• With strong projected home value growth and the strongest job numbers, San Jose, Calif., again ranks as the hottest market in U.S.
  • Markets that will continue to face challenges in 2019 are Cleveland and Hartford, Conn., as well as three large metros in the South: New Orleans, Memphis, Tenn., and Birmingham, Ala.

While the U.S. housing market is cooling in some ways, certain markets are red hot – fueled by rapid home value and rent appreciation, job opportunities, income growth and low unemployment.

Much like last year, San Jose, Calif., is poised to be the nation’s hottest market in 2019. Driven by an abundance of job opportunities per person, the nation’s lowest unemployment rate, still-climbing household income and enduring housing cost appreciation, the South Bay Area metro finds itself at the top of Zillow’s list of hottest markets for 2019.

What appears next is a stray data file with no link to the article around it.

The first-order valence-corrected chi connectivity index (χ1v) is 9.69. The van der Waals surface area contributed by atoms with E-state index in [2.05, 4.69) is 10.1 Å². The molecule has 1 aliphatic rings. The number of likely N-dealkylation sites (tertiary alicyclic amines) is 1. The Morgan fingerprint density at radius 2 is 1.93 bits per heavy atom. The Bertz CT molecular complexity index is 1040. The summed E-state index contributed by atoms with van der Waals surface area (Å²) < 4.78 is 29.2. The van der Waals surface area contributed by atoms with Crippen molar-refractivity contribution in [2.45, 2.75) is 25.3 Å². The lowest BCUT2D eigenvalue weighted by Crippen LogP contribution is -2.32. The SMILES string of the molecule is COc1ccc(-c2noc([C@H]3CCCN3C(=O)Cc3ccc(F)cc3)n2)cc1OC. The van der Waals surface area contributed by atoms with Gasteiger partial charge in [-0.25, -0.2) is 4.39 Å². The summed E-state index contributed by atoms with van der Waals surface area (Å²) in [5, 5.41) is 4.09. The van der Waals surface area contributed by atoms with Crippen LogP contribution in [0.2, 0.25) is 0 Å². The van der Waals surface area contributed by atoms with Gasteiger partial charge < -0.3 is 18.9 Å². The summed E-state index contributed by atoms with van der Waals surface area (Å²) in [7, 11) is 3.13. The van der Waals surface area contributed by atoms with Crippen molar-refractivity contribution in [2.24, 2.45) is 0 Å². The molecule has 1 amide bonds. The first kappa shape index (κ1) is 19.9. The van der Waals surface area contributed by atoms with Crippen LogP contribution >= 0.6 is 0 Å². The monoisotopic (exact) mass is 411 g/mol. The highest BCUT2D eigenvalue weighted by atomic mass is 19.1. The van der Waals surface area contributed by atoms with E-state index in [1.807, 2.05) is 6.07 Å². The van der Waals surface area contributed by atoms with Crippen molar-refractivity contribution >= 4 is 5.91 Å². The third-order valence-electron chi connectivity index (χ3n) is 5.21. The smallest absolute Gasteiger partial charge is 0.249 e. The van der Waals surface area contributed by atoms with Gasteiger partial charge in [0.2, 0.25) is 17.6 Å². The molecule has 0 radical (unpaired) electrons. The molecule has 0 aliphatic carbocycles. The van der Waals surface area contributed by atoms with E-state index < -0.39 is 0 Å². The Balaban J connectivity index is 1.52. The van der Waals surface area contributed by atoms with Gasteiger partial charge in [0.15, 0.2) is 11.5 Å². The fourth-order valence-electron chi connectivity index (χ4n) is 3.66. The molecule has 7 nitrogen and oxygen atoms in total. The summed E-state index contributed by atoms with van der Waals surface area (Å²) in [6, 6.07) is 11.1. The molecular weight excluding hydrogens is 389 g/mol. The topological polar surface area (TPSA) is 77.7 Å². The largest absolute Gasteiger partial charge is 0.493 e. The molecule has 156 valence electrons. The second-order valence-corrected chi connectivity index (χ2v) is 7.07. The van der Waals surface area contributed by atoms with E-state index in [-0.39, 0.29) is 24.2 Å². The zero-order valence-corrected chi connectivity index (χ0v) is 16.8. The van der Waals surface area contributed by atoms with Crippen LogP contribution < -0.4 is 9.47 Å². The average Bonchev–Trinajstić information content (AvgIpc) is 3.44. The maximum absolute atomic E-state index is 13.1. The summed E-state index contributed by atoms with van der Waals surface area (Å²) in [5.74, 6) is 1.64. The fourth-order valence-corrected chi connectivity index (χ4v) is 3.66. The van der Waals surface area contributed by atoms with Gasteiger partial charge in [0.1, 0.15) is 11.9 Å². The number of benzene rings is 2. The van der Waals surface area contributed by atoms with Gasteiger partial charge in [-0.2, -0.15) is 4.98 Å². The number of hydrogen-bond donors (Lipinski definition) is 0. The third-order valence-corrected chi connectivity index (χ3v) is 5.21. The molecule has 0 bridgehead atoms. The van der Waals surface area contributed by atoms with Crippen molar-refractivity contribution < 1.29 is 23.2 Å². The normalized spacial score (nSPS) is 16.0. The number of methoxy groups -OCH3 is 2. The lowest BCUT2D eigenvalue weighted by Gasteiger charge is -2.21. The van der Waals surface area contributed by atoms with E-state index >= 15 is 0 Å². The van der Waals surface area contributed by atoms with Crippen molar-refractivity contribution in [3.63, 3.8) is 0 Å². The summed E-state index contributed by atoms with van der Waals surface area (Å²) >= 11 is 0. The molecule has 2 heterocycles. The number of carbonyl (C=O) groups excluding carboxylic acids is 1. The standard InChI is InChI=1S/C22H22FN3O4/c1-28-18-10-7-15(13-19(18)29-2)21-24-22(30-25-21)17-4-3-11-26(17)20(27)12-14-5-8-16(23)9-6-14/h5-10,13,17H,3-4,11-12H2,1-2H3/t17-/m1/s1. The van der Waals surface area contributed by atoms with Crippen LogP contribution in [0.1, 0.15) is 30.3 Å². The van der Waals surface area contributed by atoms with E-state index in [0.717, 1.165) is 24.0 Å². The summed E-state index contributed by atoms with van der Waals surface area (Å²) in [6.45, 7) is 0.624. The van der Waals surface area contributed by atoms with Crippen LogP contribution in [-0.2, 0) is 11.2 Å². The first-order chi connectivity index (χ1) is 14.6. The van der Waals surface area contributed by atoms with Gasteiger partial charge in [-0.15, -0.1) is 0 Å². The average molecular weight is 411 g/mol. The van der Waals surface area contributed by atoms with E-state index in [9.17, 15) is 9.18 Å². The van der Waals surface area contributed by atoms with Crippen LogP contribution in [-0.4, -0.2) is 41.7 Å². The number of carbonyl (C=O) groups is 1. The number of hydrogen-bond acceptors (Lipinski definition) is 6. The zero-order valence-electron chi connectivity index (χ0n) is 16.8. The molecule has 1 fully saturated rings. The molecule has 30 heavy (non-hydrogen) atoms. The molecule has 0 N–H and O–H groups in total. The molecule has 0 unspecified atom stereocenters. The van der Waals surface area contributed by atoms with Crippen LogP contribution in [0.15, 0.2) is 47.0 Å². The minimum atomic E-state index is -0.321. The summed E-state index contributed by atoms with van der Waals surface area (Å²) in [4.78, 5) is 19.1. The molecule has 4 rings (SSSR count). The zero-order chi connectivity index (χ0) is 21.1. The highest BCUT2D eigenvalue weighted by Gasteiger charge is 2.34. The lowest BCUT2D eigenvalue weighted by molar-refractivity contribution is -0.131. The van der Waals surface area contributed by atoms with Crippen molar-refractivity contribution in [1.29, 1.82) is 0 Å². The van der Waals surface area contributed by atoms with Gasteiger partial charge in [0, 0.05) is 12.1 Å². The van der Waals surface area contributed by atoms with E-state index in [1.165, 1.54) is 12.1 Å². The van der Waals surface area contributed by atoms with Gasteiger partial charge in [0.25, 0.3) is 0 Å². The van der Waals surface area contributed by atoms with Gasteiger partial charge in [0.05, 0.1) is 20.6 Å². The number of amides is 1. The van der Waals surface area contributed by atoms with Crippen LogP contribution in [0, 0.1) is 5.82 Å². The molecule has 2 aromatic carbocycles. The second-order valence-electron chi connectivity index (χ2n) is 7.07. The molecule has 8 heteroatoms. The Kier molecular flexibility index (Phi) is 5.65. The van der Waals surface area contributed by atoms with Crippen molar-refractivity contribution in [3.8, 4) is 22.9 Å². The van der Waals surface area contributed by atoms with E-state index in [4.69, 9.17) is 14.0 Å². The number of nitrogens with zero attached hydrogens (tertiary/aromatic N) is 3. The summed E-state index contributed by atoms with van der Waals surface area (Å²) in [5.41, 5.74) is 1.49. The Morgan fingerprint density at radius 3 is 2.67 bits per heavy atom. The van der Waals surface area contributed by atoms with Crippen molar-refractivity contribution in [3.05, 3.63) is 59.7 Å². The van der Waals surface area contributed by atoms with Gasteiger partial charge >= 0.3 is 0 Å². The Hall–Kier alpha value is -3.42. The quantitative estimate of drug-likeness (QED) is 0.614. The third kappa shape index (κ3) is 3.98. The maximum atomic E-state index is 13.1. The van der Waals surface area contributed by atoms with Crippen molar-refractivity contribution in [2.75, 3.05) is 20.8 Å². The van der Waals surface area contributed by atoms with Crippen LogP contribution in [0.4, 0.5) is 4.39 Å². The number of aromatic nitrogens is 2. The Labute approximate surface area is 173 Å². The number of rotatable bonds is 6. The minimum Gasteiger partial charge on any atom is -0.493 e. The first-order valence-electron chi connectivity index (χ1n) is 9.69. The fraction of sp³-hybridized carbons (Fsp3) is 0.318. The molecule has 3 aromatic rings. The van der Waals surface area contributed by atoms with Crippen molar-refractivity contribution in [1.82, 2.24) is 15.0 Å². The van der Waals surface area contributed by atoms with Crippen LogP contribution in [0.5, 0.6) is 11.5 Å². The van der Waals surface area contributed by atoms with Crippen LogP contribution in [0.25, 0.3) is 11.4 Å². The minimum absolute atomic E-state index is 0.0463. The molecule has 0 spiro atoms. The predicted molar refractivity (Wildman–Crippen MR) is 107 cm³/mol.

Home values in San Jose rose more than 10 percent last year and are expected to grow by 12.7 percent this year – although that forecast could turn quickly as last month’s numbers disappointed expectations. Rents actually fell very slightly in the San Jose area over the past year, but going forward are expected to grow by 2.1 percent over the coming year. But as real estate values continue to grow, housing affordability in the area has become a challenge even for those earning a hefty tech salary. Population growth has slowed and for-sale inventory is on the rise (from historic lows), which may slow growth in the future.

HDSi’s first Apopka project approved; March 11, 2019

More than 150 homes are planned for Apopka, all that’s left is a homebuilder

More than 150 single-family homes are planned for the city of Apopka as part of a new community called Bridal Path.